Seven weeks from yesterday, nine of my dear friends and I will receive smicha. In our class there are one cantor, two rabbinic pastors, and seven rabbis. We will all become musmachim together.
We've been meeting regularly via conference call to plan our smicha ceremony, and in one of those calls, we wound up talking about our spiritual preparation for smicha. I'm all too aware that the process of learning everything I need to know in order to be the rabbi I want to be is a lifelong journey; I'm not sure I'll ever be finished becoming. But the smicha ceremony is a marker that I've done the learning which my teachers deem necessary (necessary, perhaps, to prepare me to continue doing the learning which awaits!) It's easy to list the many subjects in which ALEPH requires its students to achieve mastery, to say that I've taken this many Tanakh classes and this many liturgy classes and this many Hasidut classes and so on. But this program requires more than just intellectual learning:
The foundation and center of the Rabbinic Program is the Mystery we name God. We understand Judaism to be the individual and collective responses of Jews throughout our history, both in thought and deed, to the ongoing manifestations of the Divine. In studying religious texts, Jewish history, and the visions and values of our spiritual leaders, we are concerned with how the Divine has been and is now being revealed through Jewish experience. And we are equally concerned with how we -- as individuals and as communities -- respond to Divine revelations in our solitude, in our relationships and in our work.
We expect students to become masters of tradition, in continuous dialogue with our ancestors. But we keep in mind the teaching of the Ba'al Shem Tov: "We say, 'Eloheynu v'elohey avoteynu' (and now imoteynu) in that order because our first concern is with how we experience the Divine." We have faith that the still, small Voice will direct our students in each present moment -- as we continually experience Divine direction -- im b'kolo tish'ma-u, if we choose to hear. We pray that they listen, and in their pursuit of Torah, learn how they are being called to the task of integrating spiritual and moral treasures from our heritage into their own lives, that they become messengers to those who seek to drink from the Living Water.
(That's from ALEPH's description of the program.) So one big piece of my own preparation for smicha is getting my spiritual house in order. Trying to enact and embody the prayerful consciousness and the gratitude with which I want to approach the world. Staying in close touch with God.
Although it marks the culmination of a program of study, smicha isn't a graduation. The word can be understood to mean leaning-on, and our teachers will literally lean on us -- a laying-on of hands -- as they confer their blessing and their ordination on us. This is one of those awesome moments when the words we speak change something in the fabric of reality. As at a wedding, when the words spoken by the couple beneath the chuppah change their state of being, so at a smicha -- and we, and our teachers, will stand beneath a chuppah then, as I remember walking beneath a chuppah when our community formally celebrated (at Ohalah, in 2006) the group of us who had entered the ALEPH programs during 2005.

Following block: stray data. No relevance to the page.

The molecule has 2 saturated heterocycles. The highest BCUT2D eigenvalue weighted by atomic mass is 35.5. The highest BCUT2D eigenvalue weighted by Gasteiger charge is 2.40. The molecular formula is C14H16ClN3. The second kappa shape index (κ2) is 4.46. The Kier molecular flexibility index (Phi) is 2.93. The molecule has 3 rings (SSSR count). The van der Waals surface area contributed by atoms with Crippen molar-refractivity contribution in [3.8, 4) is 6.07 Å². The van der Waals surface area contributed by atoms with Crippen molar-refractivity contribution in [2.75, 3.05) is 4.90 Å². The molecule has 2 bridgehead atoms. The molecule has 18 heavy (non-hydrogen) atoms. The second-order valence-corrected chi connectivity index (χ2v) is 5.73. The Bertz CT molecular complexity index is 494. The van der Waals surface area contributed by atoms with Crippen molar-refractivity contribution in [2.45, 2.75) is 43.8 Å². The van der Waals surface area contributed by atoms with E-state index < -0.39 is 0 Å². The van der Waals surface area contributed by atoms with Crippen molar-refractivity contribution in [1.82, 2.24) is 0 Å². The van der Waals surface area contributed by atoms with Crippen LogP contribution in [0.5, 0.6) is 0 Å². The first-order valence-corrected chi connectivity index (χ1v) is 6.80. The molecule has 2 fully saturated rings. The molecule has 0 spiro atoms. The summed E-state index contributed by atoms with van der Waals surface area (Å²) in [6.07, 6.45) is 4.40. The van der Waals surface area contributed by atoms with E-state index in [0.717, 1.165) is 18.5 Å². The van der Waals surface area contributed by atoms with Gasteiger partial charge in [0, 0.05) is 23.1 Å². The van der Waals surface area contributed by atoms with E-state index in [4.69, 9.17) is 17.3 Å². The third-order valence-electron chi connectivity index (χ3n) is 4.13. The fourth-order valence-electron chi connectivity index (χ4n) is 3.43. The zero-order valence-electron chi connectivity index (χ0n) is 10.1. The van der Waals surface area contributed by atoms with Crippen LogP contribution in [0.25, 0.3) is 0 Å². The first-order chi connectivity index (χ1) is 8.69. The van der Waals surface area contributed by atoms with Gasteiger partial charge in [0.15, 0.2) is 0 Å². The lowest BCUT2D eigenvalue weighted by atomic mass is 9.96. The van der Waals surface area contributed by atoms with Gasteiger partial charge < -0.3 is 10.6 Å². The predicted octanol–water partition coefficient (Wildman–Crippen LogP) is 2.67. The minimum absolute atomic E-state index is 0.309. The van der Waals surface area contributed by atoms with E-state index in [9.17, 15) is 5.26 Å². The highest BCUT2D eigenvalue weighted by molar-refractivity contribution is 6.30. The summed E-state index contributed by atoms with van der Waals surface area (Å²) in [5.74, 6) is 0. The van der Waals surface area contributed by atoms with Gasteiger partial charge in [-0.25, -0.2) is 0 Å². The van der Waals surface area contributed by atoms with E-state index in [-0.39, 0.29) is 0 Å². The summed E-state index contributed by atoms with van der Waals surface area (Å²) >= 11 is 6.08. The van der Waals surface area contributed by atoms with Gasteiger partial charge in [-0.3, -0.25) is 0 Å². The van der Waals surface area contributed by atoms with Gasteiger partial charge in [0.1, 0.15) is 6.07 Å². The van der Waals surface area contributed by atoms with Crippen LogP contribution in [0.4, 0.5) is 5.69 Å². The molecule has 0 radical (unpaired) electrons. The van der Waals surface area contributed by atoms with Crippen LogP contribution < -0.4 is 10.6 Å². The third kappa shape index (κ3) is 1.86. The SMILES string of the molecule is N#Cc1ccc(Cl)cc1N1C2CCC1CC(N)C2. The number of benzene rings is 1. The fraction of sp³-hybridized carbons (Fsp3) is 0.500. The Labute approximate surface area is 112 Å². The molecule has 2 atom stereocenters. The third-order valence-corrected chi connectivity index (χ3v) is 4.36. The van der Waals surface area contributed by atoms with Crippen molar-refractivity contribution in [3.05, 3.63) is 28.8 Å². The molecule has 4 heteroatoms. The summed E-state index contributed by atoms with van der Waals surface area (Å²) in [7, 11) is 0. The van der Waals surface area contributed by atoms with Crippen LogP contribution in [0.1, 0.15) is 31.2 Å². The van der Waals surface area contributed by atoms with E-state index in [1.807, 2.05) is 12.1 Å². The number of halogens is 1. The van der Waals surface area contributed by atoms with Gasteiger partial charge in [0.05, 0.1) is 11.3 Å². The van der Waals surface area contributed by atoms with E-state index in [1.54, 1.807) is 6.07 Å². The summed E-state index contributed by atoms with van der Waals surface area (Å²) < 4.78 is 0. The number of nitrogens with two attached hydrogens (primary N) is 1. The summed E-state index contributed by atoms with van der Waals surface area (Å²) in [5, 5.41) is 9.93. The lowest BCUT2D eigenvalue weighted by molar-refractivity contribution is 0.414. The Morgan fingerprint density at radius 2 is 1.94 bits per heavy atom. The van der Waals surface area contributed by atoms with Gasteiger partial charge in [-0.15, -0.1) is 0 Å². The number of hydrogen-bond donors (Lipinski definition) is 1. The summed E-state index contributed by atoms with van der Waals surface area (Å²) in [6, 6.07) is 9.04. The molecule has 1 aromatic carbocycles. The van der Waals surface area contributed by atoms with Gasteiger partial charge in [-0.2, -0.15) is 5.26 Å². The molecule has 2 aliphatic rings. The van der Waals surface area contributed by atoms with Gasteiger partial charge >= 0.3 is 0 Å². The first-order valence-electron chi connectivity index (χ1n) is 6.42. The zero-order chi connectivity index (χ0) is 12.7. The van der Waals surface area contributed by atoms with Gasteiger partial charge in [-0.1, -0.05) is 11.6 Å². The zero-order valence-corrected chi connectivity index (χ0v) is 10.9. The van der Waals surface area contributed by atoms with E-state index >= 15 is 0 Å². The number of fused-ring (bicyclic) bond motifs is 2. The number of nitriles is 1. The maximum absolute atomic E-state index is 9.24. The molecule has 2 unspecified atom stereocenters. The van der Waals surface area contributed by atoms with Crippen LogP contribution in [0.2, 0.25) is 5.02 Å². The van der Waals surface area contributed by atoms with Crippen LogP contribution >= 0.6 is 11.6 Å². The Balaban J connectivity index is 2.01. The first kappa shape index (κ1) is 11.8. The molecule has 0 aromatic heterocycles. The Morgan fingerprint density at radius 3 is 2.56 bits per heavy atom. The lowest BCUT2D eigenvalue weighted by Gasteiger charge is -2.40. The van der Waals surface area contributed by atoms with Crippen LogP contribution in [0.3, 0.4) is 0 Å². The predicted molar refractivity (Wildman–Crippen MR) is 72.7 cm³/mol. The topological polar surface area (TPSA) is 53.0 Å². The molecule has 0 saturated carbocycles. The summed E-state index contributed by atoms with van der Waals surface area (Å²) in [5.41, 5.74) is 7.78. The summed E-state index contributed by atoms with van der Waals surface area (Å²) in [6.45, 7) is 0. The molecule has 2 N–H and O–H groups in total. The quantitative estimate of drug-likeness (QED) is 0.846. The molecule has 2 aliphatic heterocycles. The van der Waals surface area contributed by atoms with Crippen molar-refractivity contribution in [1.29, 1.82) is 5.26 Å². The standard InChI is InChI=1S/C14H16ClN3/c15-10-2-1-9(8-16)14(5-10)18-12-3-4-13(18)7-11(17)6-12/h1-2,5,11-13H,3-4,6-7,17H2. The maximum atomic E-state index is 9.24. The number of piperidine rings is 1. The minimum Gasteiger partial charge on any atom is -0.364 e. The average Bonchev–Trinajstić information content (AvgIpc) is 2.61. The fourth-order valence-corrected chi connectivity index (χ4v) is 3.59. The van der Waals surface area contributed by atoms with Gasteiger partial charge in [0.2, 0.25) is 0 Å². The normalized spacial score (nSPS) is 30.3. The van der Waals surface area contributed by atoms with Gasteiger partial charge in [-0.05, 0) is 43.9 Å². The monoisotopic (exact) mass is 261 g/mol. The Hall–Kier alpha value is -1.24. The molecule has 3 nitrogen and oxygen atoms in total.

In my understanding, smicha is also a moment of transmission -- of blessing, of something ineffable which I don't know how to describe (and may still not know how to describe even once it's happened!) Before our smicha weekend, one of my classmates is going on silent retreat in the mountains, with a beloved teacher as her spiritual guide, to empty herself out in order to be wholly ready to receive. I'm planning a mikveh immersion at Mayyim Hayyim at the end of December which will be my opportunity to wash away anything I want to leave behind, welcome in the blessings of these six years of study, and seal myself in preparation for what's coming.
Ethan and I used to study karate together. We haven't been karate-ka in many years -- our sensei moved away and over time it became too difficult to drive two hours to reach his school -- but as I prepare myself for smicha, I find myself remembering the story of Nan-in and the empty cup which I first learned from my sensei and from his sensei (may his memory be a blessing.) I want to approach smicha not with a sense of how much learning I've done, but with awareness of how much more learning I still need to do. My cup needs to be empty in order for me to receive.
My dear friend Yafa noted, in last week's call, that yesterday would be seven weeks before our smicha. We count the Omer during the seven weeks leading up to the revelation of Torah at Sinai (which we celebrate, and re-experience, each year at Shavuot) -- why not also use that framework to measure the time leading up to our smicha ceremony? In the kabbalistic model, each week of the Omer is linked with a given sefirah (divine quality/attribute), and so is each day. I'm not sure I have the focus to be mindful of each day over the next seven weeks, especially with everything else that's going on in my life right now (including, um, finishing my coursework!) but I like the idea of seeing how each of these divine qualities manifests in my life over the next seven weeks.
The first week of the Omer is the week of chesed, abundant and overflowing lovingkindness. I hope I can bring more chesed into the world this week as I prepare myself to receive.